[self identifyPlacemark:placemark andSetAnnotation:regionAnnotation];

             MKCoordinateRegion region = MKCoordinateRegionMakeWithDistance(regionAnnotation.coordinate, 250, 250);

             [worldMap addAnnotation:regionAnnotation];
             [worldMap setRegion:region animated:YES];

             [self.locationManager startMonitoringForRegion:newRegion];

             if (self.boolPushButtonTapped) {
                  [self pushButtonTapped];

Am I doing something wrong here?

share|improve this question
The region you're creating only has a 10m radius, are you sure you are entering and exiting that region? –  Craig Oct 4 '12 at 8:00
I just changed to 200 and it worked, although it takes 20m or more to send me an alert. How can I set small number. When I set 20m I was in the region but I walked more than 200m and I didnt get the alert when I left the region. –  Camus Oct 4 '12 at 13:26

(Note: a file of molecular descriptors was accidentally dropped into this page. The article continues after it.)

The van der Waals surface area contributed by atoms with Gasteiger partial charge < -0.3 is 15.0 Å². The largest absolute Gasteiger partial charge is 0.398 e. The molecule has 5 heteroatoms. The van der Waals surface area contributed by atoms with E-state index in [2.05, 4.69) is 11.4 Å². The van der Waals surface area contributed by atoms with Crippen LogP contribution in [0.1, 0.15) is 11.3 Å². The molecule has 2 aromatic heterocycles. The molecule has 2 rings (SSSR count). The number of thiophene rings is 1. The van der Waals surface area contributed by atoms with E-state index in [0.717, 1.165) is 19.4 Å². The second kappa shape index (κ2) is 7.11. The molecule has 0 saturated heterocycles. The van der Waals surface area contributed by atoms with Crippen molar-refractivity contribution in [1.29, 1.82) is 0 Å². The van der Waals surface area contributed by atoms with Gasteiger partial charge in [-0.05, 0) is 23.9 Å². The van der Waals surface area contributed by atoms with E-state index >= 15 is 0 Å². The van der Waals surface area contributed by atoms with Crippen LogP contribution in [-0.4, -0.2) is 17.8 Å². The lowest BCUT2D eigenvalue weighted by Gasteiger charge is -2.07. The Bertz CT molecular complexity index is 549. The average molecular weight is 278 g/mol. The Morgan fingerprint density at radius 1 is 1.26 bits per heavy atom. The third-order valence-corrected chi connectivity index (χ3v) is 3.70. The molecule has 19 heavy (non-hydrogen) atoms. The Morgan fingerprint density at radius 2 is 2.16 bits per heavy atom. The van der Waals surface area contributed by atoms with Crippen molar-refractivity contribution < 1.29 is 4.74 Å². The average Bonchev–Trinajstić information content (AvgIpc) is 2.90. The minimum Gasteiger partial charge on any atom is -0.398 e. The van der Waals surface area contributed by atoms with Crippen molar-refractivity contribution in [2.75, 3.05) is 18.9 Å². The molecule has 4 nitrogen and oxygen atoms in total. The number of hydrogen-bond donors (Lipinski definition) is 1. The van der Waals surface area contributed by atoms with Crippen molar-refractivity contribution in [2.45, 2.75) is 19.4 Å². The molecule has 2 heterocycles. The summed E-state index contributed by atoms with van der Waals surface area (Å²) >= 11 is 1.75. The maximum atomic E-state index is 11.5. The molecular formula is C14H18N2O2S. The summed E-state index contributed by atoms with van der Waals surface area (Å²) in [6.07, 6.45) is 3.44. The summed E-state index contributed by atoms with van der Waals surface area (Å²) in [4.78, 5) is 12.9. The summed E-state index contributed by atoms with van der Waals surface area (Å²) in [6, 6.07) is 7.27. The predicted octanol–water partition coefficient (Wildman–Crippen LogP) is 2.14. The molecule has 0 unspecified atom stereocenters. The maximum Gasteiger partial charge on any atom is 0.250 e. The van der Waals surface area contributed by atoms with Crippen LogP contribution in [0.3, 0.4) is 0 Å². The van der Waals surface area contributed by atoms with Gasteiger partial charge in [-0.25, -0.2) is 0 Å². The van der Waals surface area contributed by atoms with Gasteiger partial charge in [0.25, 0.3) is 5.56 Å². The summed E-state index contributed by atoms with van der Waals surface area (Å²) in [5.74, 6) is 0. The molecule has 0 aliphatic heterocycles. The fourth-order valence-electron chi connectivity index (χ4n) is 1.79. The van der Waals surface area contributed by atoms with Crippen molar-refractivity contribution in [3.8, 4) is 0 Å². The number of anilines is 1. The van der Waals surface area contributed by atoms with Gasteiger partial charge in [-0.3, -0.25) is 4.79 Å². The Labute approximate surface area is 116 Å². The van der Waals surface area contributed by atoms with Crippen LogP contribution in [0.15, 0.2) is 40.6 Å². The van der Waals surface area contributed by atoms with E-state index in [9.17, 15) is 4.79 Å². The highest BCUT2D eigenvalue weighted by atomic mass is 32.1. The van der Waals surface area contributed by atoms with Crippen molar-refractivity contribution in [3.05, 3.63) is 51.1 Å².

Maybe you could set a region of 20m to then trigger the app to start using didUpdateLocations. I'm not sure you can rely on the GPS to be so accurate that it knows exactly when you're within 10m of a target. Are the users looking for something so small they can't see if they are there when they are 10m away? –  Craig Oct 4 '12 at 20:39
No. I was just wondering whether was possible or not. Thank you –  Camus Oct 4 '12 at 22:00

1 Answer 1

up vote 2 down vote accepted

Ok, a few things to keep in mind when using the region monitoring ability in iOS.